There was a time when Reza Abdoh was into activism. Even lyricism (remember "Rusty Sat on a Hill One Dawn and Watched the Moon Go Down"?). But the balance started to shift last year with "The Hip-Hop Waltz of Eurydice." A stridency pierced the work like a knife. Now the mood has tilted--plunged or soared, depending on the point of view.
"Bogeyman," Abdoh's latest creation at the Los Angeles Theatre Center, is a raucous, angry exorcism of relationships and assorted fears, shadowed by the Big One: the plague of AIDS.
That presence is pervasive in a piece that epitomizes LATC's mission: to mount strong, uninhibited theater, unafraid to take on dangerous themes in baldly political ways. (Like Abdoh, flailing at his own demons in "Bogeyman," the financially strapped theater is still struggling to resolve its own uncertain future.)
AIDS is the whirling dervish that drives the wildness of "Bogeyman's" imagery--the dead or dying bodies, the grotesqueries, the blood, the sex, the sadomasochism. From the moment the lights come up on an androgynous body lying nearly naked on the ground in front of designer Timian Alsaker's re-creation of a 1920s three-story apartment building, the pace is frantic, the pitch hysterical, manic, absurdist, nihilistic.
For Abdoh, there is an arc here, if not a plot. The program divides "Bogeyman" into a prologue, five acts and an epilogue, with subheads that identify scenes. But tracking them as you watch, or making correlations, is another matter. It may say "Bugle Boy Off to Hospital" or "A Family Day" or "Hilda Drops Bomb Into Board Room" but you won't necessarily know it from the peripatetic goings-on in 14 playing areas.
There are defined characters: A father (Tom Fitzpatrick); a mother who is to some also a stepmother (Juliana Francis); three sons (C. Gerod Harris, Peter Jacobs, Ken Roht); their grandma (physically impaired Sandie Crisp, who becomes an attractive flaxen-haired godmother on occasion), and a motley assortment of other players known by such literal names as the Boy With Green Hair (Cliff Diller, who also has rings in the most unanticipated places) or the Fifth Savior (Anthony Torn).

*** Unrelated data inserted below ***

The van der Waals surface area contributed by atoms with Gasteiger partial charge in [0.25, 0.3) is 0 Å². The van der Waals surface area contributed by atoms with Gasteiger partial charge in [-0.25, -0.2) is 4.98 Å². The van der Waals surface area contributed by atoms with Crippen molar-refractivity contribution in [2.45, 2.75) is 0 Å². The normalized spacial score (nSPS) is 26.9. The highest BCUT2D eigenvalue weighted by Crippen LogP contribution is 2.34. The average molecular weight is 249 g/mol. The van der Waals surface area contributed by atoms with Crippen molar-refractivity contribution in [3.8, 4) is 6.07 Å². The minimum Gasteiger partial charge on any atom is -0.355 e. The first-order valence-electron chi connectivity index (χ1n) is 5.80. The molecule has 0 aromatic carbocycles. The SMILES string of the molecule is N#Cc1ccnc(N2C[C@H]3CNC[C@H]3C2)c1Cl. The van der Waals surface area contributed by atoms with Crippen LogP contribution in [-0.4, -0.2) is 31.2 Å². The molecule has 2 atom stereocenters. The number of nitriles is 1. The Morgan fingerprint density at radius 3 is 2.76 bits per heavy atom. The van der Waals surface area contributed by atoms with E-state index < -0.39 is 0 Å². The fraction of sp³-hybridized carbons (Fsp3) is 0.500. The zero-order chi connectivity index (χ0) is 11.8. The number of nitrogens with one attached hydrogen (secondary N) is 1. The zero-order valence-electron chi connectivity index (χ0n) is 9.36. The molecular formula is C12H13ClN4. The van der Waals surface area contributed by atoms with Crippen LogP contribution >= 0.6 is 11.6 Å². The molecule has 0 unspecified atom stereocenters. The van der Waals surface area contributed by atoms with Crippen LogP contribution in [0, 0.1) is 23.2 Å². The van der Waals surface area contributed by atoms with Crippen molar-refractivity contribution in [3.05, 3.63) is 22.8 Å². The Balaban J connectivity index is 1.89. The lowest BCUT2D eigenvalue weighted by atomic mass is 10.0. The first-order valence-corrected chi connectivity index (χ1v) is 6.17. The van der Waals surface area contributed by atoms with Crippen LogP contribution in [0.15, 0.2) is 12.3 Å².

Fifth after whom? Don't ask. Logic is not the point. Better to sit back and let "Bogeyman" flow over you. Like brackish effluvium. Abdoh's witches' brew rejects analysis. It's designed to shock and wants to be absorbed by osmosis, through the pores, the eyes, the ears and no doubt other parts of the anatomy. Within those stipulations, the rules of the game slacken considerably. The only issues are issues of effectiveness.
Is this a bogus "Bogeyman" or a real one? Real. Abdoh has amply demonstrated an established talent in positive and negative ways. If that talent is guilty of anything, it is overabundance. Does it help to make this such a particularized leather-and-chains and spiky hair world? Only if the intent is not only to shock but willfully intimidate. The fears are real. The angers are real. And the invocation of shock is a young man's palpable rage at the threatened dying of the light.
"Bogeyman" is De Sade and Hieronymous Bosch meet the Frog Prince and American popular song in a massive effort to knock the wind out of a complacent society.
For the first time in Abdoh's work, a note of desperation has crept into the revolution. The assault is more blunt and more bludgeoning. The railing more bitter. The senses reel from noise, simultaneous action, cross-dressing, general weirdness and a concerted effort to make the characters on stage look as if they'd come from Mars, before we actually get there in a humorous and almost lyrical scene near the end known as "A Family Picnic on Mars."
It's not quite the picnic you'd expect. The benevolent strains of "Take Me Out to the Ball Game" in "Bogeyman" can dull expectation, and Abdoh's densely packed rebellion is quick to politicize everything, but don't be deceived.
It may not seem like it as you watch this by turns numbing and dazzling parade of raunchiness and violence and provocation in a topsy-turvy world. (Note the upside-down hospital room, third floor, stage left; note the line of frontally nude males blithely singing and dancing.) But "Bogeyman" is not the statement of a traditional enfant terrible so much as the anguished cry of a modern-day Peter Pan.
When all is spewed and done, "Bogeyman" is the diatribe of the little-boy-lost in Abdoh who is secretly yearning for the chance he may not get to grow up.
"Bogeyman," Los Angeles Theatre Center, 514 S. Spring St., Los Angeles. Tuesdays-Sundays, 8 p.m.; Saturdays-Sundays, 2 p.m. Ends Oct. 13. $23-$28; (213) 627-5599. Running time: 1 hour, 30 minutes.
Carl Burkley: A Wounded Bird.
Sandie Crisp: Grandma/Fairy Godmother
Cliff Diller: Boy With Green Hair
Tom Fitzpatrick: The Father
Juliana Francis: Mother/Stepmother/Nurse
C. Gerod Harris: Son, Blake
Peter Jacobs: Son, Billy
Ken Roht: Son, Bugle Boy/Lorna
Tom Pearl: Blake's Lover/Hilda
Steffan Santoro: Starlet
Anthony Torn: The Fifth Savior/A Serial Killer
Created and directed by Reza Abdoh. Producer Diane White. Sets Timian Alsaker. Lights Rand Ryan. Costumes Marianna Elliott. Sound Raul Vincent Enriquez, W. Galen Wade. Cellist Michael Black. Video Adam Soch. Choreography Ken Roht. Hair and makeup Elena Maluchin Breckenridge. Assistant director Alyson Campbell. Stage manager Elsbeth M. Collins.